“She lay down screaming, with weights over her neck. It was so unlike her and we couldn’t bear it. When they said they could perform radical surgery I knew we had to try.”
The plan was to screw a head brace – called a halo – onto her fragile frame.
And once again, she miraculously beat the odds.
When her angelic smile returned almost immediately, the family could breathe a sigh of relief.
Finding a rare moment to relax was almost impossible for Steve and Irene – until the family found comfort in Kinross children’s hospice, Rachel House.
“I had refused to think about it. It felt like I was suggesting she was dying,” said Irene.
“But Sammy loved it,” added Natalie. “It was a place so full of fun and life. She always wanted to bake or be in the art room. It wasn’t what we expected at all.
“We are really grateful that a place like that existed. It made her so happy.”
But during one of their stays in Rachel House Sammy became ill.
A rapid deterioration resulted in four months on life support battling sepsis.
But the whole time Sammy had her little white toy cat, Bobby, in her grip.
Natalie said: “She loved that little toy and insisted on always having it with her. So we were insistent on the nurses making sure it didn’t get lost. But one day when the bed was changed he went missing.
“We had to source one online and get it back in her hand before she woke up.”
And when she did she had a surprise for the family.
“She said, ‘new Bobby’ and as time went on the more she said the more we thought, ‘she’s heard us that whole time,'” said Irene.
School saved her
When she eventually left hospital she was discharged home and just lay on the couch for days.
Mum knew she had to take action.
“I just felt that if I didn’t do something she would just lie there and die. So I organised for her to go to school and see her friends.”
Previously a pupil of Hazlewood School in Aberdeen, Sammy moved on to Woodlands.
“It was like a miracle. I had palliative nurses come to the door for end-of-life care and once again Sammy surprised them by being in her element.”
Covid at Christmas
Although the last two years have seen Sammy battle through dozens of ups and downs Irene believes the family all catching Covid around Christmastime impacted her daughter gravely.
“She’s not really been right since but she beat Covid which easily might not have been the case.
“She’s just had more and more lung issues which got worse at the end of last week.”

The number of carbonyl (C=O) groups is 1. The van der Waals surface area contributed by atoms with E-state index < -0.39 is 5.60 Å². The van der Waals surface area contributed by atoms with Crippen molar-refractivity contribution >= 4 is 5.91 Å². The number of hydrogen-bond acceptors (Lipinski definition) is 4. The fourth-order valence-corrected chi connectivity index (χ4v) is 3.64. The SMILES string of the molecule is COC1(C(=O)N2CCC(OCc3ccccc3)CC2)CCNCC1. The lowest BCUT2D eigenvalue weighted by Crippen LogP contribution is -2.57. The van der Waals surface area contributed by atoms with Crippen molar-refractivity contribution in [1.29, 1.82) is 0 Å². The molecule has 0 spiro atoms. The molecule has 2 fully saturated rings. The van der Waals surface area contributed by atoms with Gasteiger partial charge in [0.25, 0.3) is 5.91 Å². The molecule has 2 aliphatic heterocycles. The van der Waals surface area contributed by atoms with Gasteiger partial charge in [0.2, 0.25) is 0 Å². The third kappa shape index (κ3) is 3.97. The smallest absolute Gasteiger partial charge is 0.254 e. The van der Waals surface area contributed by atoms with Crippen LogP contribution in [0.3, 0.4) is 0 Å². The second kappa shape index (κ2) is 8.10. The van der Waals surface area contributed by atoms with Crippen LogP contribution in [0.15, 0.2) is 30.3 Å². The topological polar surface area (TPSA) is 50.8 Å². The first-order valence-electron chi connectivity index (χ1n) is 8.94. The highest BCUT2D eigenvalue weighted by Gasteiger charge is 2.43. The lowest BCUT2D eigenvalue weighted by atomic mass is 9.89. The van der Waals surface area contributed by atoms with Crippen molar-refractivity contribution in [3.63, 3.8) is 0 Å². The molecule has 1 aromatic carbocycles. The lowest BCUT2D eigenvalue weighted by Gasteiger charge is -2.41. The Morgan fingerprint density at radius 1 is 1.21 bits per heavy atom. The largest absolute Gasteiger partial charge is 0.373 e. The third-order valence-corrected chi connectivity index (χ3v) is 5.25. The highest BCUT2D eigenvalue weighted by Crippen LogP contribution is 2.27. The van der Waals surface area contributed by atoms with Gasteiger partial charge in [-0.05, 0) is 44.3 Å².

Following 10 days of antibiotics and what looked like a turn for the better Sammy became critically ill last Sunday.
Hug me Steve
Normally when Sammy became ill she would be quiet and refuse affection.
But on this occasion, she asked for her big brother, Steve.
“For years Steve has been a bit wounded whenever she would say ‘are you not away home’ when he’s visited her if she wasn’t well. But this time it was different.”
As her older brother approached his baby sister she asked for a hug and told him she loved him.
The family knew this time that the doctor’s warning that they had reached the end of the line was correct.
The family were with Sammy until her final moments, bar a break for less than an hour while Natalie went home to check on her baby boy, Frankie.
Irene said: “My husband Steve used to be cynical about the stories you hear of twins having some kind of weird connection. Until he saw our girls.
“If Sammy was in hospital, Nat would be screaming outside.”
One time – desperate for an improvement in Sammy’s condition an intensive care nurse asked Irene to bring baby Natalie in to see her sister.
“I was worried because previously she had pulled one of Sammy’s tubes out. But this day, her sister was covered from head to toe in wires and tubes, she climbed on the bed, lay on top of her sister and said ‘ahhh my baby.’
“Every person in there was crying.”
Wait for twinny
While Natalie briefly went home Sammy worsened and a call beckoned her twin back to the hospital.
Before she got there the machines alerted the family to her heart failing.
Doctors offered a look to communicate that Sammy had died.
For a minute-and-a-half she was unresponsive having exhaled at length.
Then Natalie arrived.
With mum Irene whispering in her ear begging her to stay with them, suddenly a different signal sounded and her vital signs improved.
Irene said: “All the time I had been saying to her, ‘stay with us… wait for your family… wait for Kimberley… wait for Steve, and in those moments when I looked over I said ‘come one Sammy, wait for your twinny. And she did.”
With her soul mate Natalie beside her Sammy Ho breathed her last breath at 12.05am as the clock ticked into Monday, July 19.
Devastated by her passing, Steve was unable to talk about his daughter and mum confided that this conversation felt wrong.
“All through the years, we haven’t once spoken about her death, and certainly not about a funeral. I can’t believe what I’m saying to you.
“I’ve been by her side every day for 24 years. But the last thing I did was tell her to just close her eyes and have a wee sleepy. It was time for her to finally rest.”
Sammy will be cremated wearing the Ted Baker dress she wore to her brother’s wedding, holding toy cat Bobby.
Her favourite music by Adele and from the Greatest Showman will be playing.
Natalie plans to speak at the funeral, which will take place on Thursday at 1pm in the West Chapel of Hazlehead Crematorium.
“It’s the one final thing I can do for her. I’ve lost my other half.”
Sammy is survived by her parents, grandmother Annie, brother Steve and his wife Lucie and their son Sebastian, sister Kimberley and her partner Mark, and Natalie and her son Frankie.